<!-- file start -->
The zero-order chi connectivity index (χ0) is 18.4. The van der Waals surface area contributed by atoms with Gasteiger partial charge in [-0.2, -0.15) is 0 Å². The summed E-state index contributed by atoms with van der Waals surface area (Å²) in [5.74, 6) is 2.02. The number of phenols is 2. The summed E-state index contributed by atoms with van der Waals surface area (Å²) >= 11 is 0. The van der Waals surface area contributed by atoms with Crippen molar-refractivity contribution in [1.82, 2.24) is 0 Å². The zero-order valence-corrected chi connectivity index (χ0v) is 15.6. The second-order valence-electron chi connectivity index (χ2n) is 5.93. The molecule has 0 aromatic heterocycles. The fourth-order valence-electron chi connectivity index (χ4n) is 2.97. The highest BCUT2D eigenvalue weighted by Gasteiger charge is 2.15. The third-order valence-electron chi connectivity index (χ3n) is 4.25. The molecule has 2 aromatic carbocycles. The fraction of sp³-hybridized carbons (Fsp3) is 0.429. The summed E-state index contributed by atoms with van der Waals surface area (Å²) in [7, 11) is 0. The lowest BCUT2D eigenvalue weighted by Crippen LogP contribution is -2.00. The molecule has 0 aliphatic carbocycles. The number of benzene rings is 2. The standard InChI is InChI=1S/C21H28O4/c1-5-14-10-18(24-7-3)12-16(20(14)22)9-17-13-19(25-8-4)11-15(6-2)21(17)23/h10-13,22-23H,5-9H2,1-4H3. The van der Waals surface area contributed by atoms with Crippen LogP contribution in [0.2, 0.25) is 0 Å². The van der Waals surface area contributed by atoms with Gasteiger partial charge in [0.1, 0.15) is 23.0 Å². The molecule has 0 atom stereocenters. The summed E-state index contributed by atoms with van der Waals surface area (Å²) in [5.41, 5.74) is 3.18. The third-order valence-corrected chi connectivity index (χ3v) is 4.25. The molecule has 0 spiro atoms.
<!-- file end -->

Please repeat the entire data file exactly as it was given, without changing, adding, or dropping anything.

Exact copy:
The zero-order chi connectivity index (χ0) is 18.4. The van der Waals surface area contributed by atoms with Gasteiger partial charge in [-0.2, -0.15) is 0 Å². The summed E-state index contributed by atoms with van der Waals surface area (Å²) in [5.74, 6) is 2.02. The number of phenols is 2. The summed E-state index contributed by atoms with van der Waals surface area (Å²) >= 11 is 0. The van der Waals surface area contributed by atoms with Crippen molar-refractivity contribution in [1.82, 2.24) is 0 Å². The zero-order valence-corrected chi connectivity index (χ0v) is 15.6. The second-order valence-electron chi connectivity index (χ2n) is 5.93. The molecule has 0 aromatic heterocycles. The fourth-order valence-electron chi connectivity index (χ4n) is 2.97. The highest BCUT2D eigenvalue weighted by Gasteiger charge is 2.15. The third-order valence-electron chi connectivity index (χ3n) is 4.25. The molecule has 2 aromatic carbocycles. The fraction of sp³-hybridized carbons (Fsp3) is 0.429. The summed E-state index contributed by atoms with van der Waals surface area (Å²) in [7, 11) is 0. The lowest BCUT2D eigenvalue weighted by Crippen LogP contribution is -2.00. The molecule has 0 aliphatic carbocycles. The number of benzene rings is 2. The standard InChI is InChI=1S/C21H28O4/c1-5-14-10-18(24-7-3)12-16(20(14)22)9-17-13-19(25-8-4)11-15(6-2)21(17)23/h10-13,22-23H,5-9H2,1-4H3. The van der Waals surface area contributed by atoms with Crippen LogP contribution in [0.2, 0.25) is 0 Å². The van der Waals surface area contributed by atoms with Gasteiger partial charge in [0.1, 0.15) is 23.0 Å². The molecule has 0 atom stereocenters. The summed E-state index contributed by atoms with van der Waals surface area (Å²) in [5.41, 5.74) is 3.18. The third-order valence-corrected chi connectivity index (χ3v) is 4.25. The molecule has 0 spiro atoms.